Abstract 3127: The Impact of Glycemic Control on the Risk of Macrovascular Complications among Primary Care Patients with Type 2 Diabetes
Background: The role of aggressive diabetic management in the prevention of macrovascular complications remains unclear. This study of longitudinal electronic medical records (EMR) examines the risk of macrovascular complications based on the level of diabetic control in a community based primary care population.
Methods: A total of 18,747 adult patients followed in 6 primary care practices using an EMR encompassing longitudinal office care and hospitalizations from 1998 to 2007 were selected. Those with known pre-existing cardiovascular disease were excluded. Type 2 diabetic patients were identified and grouped according to their degree of diabetic control using the average of their HgbA1c values. Cox models adjusted for age, sex, race, hypertension, and hyperlipidemia were developed analyzing time to first macrovascular complication by degree of overall glycemic control.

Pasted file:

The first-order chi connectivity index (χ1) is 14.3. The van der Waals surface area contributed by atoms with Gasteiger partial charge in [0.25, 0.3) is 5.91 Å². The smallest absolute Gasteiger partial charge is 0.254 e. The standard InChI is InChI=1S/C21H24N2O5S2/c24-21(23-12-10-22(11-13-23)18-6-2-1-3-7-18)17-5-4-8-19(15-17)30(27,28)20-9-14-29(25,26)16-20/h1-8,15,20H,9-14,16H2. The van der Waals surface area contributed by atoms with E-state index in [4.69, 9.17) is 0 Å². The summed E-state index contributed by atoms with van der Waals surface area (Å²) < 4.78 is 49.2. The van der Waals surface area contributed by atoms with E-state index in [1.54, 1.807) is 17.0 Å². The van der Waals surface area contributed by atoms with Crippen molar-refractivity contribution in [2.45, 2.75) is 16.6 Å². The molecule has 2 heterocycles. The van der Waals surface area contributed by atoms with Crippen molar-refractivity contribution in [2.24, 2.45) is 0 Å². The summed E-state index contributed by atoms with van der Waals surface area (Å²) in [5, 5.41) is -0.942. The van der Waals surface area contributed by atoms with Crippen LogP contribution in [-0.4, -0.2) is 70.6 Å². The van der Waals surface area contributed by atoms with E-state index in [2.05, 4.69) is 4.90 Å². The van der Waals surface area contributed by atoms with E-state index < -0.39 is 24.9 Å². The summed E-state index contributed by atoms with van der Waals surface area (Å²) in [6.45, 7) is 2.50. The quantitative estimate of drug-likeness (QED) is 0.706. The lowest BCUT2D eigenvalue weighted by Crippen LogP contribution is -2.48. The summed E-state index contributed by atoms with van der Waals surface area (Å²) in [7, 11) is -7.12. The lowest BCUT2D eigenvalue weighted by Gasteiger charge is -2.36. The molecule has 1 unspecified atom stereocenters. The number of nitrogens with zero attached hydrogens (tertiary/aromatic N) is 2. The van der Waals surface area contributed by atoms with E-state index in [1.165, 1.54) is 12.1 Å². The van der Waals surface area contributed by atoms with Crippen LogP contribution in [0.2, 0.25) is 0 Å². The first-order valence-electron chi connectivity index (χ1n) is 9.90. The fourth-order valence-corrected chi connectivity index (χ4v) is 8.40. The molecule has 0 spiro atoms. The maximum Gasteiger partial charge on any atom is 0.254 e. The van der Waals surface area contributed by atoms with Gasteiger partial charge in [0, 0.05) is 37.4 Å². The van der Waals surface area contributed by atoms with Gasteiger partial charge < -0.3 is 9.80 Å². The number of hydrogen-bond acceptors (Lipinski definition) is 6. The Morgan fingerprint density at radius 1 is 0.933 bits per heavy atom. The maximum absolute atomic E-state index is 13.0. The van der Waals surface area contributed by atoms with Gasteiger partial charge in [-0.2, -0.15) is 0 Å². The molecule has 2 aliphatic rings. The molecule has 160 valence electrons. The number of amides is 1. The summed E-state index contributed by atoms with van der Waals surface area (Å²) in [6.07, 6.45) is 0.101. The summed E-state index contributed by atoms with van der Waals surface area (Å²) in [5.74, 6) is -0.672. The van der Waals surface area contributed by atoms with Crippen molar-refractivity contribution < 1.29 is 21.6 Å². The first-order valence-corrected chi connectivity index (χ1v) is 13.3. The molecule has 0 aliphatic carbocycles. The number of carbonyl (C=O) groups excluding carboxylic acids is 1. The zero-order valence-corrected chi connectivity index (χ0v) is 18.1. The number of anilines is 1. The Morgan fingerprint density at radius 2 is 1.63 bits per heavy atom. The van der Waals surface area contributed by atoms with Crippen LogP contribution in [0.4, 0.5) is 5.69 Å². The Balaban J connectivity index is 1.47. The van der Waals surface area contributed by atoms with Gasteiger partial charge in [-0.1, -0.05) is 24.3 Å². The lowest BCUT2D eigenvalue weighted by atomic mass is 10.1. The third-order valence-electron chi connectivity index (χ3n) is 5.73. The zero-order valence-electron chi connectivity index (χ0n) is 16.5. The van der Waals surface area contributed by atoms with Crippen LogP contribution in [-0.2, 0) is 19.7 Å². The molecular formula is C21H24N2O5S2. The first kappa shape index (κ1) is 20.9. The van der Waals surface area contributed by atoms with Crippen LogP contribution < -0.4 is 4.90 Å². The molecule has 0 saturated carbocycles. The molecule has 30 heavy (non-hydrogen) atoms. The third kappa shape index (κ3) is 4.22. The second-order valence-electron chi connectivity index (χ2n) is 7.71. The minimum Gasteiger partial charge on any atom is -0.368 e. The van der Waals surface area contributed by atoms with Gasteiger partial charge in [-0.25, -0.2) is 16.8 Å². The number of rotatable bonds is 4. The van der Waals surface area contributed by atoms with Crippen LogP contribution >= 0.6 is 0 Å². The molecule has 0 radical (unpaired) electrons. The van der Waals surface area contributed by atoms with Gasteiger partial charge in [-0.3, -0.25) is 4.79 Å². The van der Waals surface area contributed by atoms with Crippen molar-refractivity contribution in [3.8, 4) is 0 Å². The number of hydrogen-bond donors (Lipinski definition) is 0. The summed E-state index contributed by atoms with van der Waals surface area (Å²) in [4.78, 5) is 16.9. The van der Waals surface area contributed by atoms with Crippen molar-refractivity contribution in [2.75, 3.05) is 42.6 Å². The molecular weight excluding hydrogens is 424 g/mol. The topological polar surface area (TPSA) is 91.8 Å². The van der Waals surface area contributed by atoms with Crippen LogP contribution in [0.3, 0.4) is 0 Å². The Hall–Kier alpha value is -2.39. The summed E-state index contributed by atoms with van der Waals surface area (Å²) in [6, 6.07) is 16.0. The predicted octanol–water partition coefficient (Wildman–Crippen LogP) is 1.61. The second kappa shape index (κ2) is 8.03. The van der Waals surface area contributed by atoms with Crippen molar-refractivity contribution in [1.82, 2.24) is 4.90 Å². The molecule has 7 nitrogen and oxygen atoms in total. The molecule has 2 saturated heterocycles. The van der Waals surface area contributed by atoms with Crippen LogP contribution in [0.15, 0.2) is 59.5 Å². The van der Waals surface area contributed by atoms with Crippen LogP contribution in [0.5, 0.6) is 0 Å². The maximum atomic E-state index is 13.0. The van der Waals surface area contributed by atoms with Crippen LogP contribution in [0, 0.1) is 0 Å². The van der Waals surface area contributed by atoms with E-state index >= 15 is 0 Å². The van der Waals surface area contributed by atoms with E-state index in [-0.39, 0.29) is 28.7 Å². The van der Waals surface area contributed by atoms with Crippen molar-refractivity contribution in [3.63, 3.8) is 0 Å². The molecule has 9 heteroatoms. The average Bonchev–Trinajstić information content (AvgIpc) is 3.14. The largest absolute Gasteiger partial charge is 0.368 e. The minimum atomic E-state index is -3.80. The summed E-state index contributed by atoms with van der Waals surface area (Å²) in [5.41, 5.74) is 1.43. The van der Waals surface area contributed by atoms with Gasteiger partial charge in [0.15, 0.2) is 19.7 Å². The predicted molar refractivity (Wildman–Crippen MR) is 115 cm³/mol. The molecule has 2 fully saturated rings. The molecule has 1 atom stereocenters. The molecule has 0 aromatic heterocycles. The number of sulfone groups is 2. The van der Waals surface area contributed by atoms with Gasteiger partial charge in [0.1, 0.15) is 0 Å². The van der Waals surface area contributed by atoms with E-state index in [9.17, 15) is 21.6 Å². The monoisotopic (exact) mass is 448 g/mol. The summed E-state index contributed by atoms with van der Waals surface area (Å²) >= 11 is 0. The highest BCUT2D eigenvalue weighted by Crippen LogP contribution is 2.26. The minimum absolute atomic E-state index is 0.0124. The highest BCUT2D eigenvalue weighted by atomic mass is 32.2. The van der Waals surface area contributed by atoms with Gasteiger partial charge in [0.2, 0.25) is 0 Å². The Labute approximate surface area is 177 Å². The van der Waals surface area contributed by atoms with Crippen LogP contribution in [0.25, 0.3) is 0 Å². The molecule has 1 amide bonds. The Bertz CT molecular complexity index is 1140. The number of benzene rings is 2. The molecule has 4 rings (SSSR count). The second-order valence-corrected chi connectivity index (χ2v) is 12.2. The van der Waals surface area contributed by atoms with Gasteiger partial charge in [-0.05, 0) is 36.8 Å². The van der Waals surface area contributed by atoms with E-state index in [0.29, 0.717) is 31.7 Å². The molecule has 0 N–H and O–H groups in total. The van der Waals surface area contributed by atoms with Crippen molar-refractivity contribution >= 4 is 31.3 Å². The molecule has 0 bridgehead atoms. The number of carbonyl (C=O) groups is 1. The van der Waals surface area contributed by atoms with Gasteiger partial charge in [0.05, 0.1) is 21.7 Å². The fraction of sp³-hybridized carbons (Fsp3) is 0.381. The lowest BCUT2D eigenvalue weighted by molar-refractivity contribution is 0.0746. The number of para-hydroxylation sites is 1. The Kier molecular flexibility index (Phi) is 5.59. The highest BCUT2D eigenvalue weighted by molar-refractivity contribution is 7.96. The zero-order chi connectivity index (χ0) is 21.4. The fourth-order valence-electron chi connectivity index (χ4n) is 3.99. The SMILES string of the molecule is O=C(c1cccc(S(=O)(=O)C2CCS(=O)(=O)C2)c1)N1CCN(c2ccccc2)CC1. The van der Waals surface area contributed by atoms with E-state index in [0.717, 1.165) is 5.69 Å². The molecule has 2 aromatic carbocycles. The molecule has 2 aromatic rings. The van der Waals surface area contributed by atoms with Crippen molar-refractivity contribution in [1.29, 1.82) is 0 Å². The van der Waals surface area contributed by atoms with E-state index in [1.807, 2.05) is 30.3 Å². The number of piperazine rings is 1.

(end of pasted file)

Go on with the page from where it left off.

Results: A total of 2066 diabetics were identified and followed for a median of 5.4 years. The mean age was 53 years, 56% were female, and 46% were African-American. The proportion of patients with macrovascular complications was lowest for the HA1c 6 – 6.9% group (6.9%, 47 of 683), and increased in those with HA1c < 6% (8.4%, 12 of 143), HA1c 7– 8.9% (12.5%, 94 of 755), and HA1c ≥ 9% (12.0%, 58 of 485). In the Cox model, adjusting for age, sex, race, hyperlipidemia, and blood pressure; and when compared to those with HA1c < 7%, those under intermediate (HA1c 7– 8.9%) and poor control (HA1c ≥ 9%) demonstrated a significant increase in risk (see table⇓). Increasing age and severe hypertension also contributed significantly to the model.
Conclusion: In this primary care population without pre-existing CAD, intermediate (HA1c 7– 8.9%) and poor (HA1c ≥ 9%) glycemic control was associated with significant and progressively increasing risk of macrovascular complications. There was, however, no discernable advantage to tight glycemic control (HA1c < 6.0%) in reducing this risk in this population.